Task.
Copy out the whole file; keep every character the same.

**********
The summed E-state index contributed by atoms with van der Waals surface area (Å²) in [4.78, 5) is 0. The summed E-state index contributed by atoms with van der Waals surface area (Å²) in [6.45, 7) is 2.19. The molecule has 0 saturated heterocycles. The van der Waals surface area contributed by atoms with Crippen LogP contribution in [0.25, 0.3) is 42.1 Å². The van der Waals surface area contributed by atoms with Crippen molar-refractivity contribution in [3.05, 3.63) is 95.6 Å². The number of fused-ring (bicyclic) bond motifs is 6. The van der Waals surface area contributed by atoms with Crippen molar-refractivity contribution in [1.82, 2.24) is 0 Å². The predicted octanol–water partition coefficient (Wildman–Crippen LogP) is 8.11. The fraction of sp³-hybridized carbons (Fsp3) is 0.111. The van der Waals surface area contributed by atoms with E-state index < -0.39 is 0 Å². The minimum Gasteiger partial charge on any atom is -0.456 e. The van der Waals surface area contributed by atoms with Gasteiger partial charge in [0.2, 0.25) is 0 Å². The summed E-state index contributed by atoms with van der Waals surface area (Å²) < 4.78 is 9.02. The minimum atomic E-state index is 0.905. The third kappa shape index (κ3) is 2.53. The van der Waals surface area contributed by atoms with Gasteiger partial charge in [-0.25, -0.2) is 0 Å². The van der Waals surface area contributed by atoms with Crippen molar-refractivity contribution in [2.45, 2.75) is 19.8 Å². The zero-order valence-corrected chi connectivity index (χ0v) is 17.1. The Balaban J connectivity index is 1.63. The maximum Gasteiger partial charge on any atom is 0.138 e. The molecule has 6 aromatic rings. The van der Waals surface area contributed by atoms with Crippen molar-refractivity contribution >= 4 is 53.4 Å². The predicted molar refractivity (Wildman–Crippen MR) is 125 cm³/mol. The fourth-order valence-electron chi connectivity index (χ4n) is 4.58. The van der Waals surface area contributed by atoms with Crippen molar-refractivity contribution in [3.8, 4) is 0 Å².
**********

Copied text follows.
The summed E-state index contributed by atoms with van der Waals surface area (Å²) in [4.78, 5) is 0. The summed E-state index contributed by atoms with van der Waals surface area (Å²) in [6.45, 7) is 2.19. The molecule has 0 saturated heterocycles. The van der Waals surface area contributed by atoms with Crippen LogP contribution in [0.25, 0.3) is 42.1 Å². The van der Waals surface area contributed by atoms with Crippen molar-refractivity contribution in [3.05, 3.63) is 95.6 Å². The number of fused-ring (bicyclic) bond motifs is 6. The van der Waals surface area contributed by atoms with Crippen molar-refractivity contribution in [1.82, 2.24) is 0 Å². The predicted octanol–water partition coefficient (Wildman–Crippen LogP) is 8.11. The fraction of sp³-hybridized carbons (Fsp3) is 0.111. The van der Waals surface area contributed by atoms with E-state index < -0.39 is 0 Å². The minimum Gasteiger partial charge on any atom is -0.456 e. The van der Waals surface area contributed by atoms with Gasteiger partial charge in [0.2, 0.25) is 0 Å². The summed E-state index contributed by atoms with van der Waals surface area (Å²) < 4.78 is 9.02. The minimum atomic E-state index is 0.905. The third kappa shape index (κ3) is 2.53. The van der Waals surface area contributed by atoms with Gasteiger partial charge in [-0.25, -0.2) is 0 Å². The van der Waals surface area contributed by atoms with Crippen molar-refractivity contribution in [2.45, 2.75) is 19.8 Å². The zero-order valence-corrected chi connectivity index (χ0v) is 17.1. The Balaban J connectivity index is 1.63. The maximum Gasteiger partial charge on any atom is 0.138 e. The molecule has 6 aromatic rings. The van der Waals surface area contributed by atoms with Crippen molar-refractivity contribution >= 4 is 53.4 Å². The predicted molar refractivity (Wildman–Crippen MR) is 125 cm³/mol. The fourth-order valence-electron chi connectivity index (χ4n) is 4.58. The van der Waals surface area contributed by atoms with Crippen molar-refractivity contribution in [3.8, 4) is 0 Å².